In the video conference call, Abdoul said that most detainees aren’t well aware of the virus, only general prevention measures. “The distance between our beds is just one metre. We told the officials that we don’t see that these measures are enough,” he added.The BC Civil Liberties Association, Parkdale Queen West Community Health Centre, Solidarity Across Borders, Ligue des droits et libertés, and the Maritimes-Guatemala Breaking the Silence Network (BTS) are all supporting the detainees call to action.
They have pointed out that the United Nations High Commissioner for Human Rights has recommended that governments “work quickly to reduce the number of people in detention.”
The organizations have called the federal government’s silence on the issue as “completely shameful” and that the issue represents an “imperative public health” matter.
“Canada needs to step up right now. That includes the release of people who are in immigrant detention and repealing the ban on refugees. We stand with migrants at the Laval detention centre and echo calls for their release,” said Stacey Gomez, coordinator in Halifax of the Maritimes-Guatemala Breaking the Silence Network, in an interview with New Canadian Media.
Gomez pointed out that Canada provides “unwavering support” for extractive projects like Canadian mining, as well as repressive regimes in Central America, which forces people to flee northward seeking refuge
“Yet, when refugees and migrants arrive here, they face unjust border restrictions and mistreatment. These harmful policies need to end.”
Safa Chebbi, a member of Solidarity Across Borders, said it’s “unacceptable that these men felt that they had no choice but to stop eating to demand that they are treated with the same precautions as everyone else.”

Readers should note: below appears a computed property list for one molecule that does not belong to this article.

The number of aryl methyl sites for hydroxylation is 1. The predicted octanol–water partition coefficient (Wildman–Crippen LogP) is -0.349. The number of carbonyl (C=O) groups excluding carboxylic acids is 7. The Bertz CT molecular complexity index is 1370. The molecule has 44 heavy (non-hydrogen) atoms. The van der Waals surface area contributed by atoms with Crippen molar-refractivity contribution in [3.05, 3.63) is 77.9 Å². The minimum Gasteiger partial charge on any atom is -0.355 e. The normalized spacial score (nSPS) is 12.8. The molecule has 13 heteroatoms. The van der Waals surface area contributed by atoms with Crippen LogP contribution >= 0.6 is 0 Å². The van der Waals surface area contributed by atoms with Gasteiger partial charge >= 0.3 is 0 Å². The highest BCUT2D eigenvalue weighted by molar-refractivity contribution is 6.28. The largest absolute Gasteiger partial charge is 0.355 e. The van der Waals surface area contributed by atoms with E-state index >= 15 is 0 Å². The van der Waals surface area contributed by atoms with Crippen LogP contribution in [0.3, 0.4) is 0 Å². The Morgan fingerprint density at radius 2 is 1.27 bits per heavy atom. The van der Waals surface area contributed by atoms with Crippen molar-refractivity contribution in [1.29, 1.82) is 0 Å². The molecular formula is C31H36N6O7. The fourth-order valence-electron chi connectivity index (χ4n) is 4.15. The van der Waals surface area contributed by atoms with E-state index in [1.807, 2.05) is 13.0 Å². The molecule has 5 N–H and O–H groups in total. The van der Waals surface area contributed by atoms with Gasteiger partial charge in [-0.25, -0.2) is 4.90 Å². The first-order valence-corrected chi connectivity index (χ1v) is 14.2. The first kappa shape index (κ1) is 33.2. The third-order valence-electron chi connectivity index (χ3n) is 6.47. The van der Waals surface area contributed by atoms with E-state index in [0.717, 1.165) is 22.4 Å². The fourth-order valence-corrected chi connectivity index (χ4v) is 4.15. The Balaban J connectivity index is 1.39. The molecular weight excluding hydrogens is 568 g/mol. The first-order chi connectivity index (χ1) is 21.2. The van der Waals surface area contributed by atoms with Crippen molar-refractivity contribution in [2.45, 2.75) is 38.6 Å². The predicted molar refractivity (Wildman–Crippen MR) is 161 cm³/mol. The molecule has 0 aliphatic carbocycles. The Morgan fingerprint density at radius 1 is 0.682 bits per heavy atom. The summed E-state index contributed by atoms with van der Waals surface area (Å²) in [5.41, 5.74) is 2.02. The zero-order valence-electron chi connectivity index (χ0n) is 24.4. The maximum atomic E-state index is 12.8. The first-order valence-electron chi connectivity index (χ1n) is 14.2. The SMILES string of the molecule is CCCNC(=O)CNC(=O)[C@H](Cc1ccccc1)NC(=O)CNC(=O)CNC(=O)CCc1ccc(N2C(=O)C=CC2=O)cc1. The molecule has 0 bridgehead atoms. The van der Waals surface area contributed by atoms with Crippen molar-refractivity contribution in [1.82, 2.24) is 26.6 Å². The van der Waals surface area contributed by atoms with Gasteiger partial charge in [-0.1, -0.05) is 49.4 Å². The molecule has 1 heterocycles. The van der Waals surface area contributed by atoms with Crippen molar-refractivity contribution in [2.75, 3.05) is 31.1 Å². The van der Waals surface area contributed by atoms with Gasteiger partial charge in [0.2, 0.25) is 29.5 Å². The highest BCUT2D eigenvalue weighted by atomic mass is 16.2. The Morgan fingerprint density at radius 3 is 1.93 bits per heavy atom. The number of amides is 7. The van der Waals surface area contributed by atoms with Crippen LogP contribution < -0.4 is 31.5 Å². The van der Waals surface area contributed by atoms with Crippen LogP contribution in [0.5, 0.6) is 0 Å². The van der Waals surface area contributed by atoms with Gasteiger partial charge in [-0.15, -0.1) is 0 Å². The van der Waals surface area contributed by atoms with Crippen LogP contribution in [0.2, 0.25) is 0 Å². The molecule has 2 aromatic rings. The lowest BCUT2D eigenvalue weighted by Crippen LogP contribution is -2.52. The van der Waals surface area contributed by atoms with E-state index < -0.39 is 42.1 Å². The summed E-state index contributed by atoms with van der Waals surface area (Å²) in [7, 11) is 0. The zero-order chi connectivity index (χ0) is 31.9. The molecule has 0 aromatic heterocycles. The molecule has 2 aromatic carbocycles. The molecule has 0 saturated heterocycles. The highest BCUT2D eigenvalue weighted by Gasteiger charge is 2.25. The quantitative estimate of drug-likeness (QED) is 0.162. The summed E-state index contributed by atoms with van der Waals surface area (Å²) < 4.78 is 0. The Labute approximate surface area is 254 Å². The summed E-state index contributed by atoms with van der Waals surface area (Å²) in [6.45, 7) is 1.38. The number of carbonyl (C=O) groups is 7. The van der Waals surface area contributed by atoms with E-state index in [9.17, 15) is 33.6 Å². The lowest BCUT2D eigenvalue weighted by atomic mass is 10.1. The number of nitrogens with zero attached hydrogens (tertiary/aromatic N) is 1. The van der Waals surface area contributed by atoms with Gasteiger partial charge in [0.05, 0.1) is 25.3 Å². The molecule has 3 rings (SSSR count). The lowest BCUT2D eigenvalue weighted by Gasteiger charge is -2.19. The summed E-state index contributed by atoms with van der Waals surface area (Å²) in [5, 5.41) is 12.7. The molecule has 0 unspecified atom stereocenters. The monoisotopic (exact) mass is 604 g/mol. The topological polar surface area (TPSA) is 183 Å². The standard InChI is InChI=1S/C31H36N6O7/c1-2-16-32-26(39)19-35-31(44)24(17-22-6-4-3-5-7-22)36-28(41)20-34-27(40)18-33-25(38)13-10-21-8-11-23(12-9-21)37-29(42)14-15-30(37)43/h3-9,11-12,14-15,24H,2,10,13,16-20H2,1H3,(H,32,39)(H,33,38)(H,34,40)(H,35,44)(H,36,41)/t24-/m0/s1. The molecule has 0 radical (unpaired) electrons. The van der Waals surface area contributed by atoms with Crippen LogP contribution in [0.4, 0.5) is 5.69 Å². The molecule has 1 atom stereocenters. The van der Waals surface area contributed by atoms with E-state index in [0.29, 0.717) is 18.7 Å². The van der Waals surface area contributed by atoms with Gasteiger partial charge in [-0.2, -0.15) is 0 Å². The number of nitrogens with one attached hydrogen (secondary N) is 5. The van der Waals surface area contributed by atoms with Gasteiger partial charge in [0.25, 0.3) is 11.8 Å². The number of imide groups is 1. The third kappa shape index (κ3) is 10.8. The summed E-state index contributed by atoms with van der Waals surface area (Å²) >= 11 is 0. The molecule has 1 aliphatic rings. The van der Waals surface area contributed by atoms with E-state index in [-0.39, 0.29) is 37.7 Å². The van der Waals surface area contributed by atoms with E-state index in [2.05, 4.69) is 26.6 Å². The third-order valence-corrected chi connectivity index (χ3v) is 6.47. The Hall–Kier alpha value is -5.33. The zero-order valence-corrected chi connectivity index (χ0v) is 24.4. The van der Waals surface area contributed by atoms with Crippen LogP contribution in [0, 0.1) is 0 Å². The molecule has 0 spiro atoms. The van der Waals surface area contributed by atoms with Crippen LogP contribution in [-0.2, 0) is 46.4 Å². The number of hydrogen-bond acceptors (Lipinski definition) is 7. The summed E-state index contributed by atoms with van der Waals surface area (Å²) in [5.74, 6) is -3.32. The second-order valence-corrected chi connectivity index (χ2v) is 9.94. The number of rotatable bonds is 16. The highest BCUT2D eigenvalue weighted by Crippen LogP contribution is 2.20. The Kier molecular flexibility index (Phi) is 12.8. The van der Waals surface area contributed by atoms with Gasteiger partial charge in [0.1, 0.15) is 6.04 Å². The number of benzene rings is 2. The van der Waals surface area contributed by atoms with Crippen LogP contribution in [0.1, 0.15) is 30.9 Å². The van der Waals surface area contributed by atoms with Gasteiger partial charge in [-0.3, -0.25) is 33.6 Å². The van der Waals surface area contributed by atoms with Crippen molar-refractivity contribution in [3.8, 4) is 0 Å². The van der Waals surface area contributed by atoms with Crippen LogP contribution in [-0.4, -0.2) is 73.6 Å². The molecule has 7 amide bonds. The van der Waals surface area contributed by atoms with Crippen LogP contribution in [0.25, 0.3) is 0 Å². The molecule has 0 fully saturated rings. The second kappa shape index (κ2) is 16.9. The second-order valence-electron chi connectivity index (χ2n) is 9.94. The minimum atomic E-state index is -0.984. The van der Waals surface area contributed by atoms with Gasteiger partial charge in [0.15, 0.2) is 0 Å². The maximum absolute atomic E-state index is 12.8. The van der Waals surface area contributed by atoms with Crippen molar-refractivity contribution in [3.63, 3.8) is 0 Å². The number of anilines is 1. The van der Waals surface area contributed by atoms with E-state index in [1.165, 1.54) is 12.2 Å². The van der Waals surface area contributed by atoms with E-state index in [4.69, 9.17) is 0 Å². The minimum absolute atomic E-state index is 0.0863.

Abdoul’s sister agrees. “Don’t the detainees at the Laval Immigration Detention Centre deserve the same treatment [as everyone else]?” she asked.
The Canada Border Services Agency (CBSA), responsible for operating the Laval Immigration Holding Centre, has not responded to media queries from New Canadian Media.
In a statement last week, John Ossowski, president of the CBSA, said that the agency is “committed to protecting Canadians by working aggressively to limit the spread of COVID-19 in Canada.” That statement did not lay out an action plan for protecting migrants housed inside detention centres from the coronavirus.
This story has been produced under NCM’s mentoring program. Mentor: Amira Elghawaby
Isabel Inclan has worked as a journalist for more than 20 years, in both Mexico and Canada. She began working as a foreign correspondent in Canada in 1999, first for El Financiero, a Mexican newspaper, and more recently at Notimex, a Mexican news agency. She has been an NCM contributor since 2018, her main areas of interest being politics, community, immigrant women, and cultural issues. In 2015, Isabel was honoured as one of the “10 most influential Hispanic Canadians.” She is a master´s candidate at Ryerson-York universities.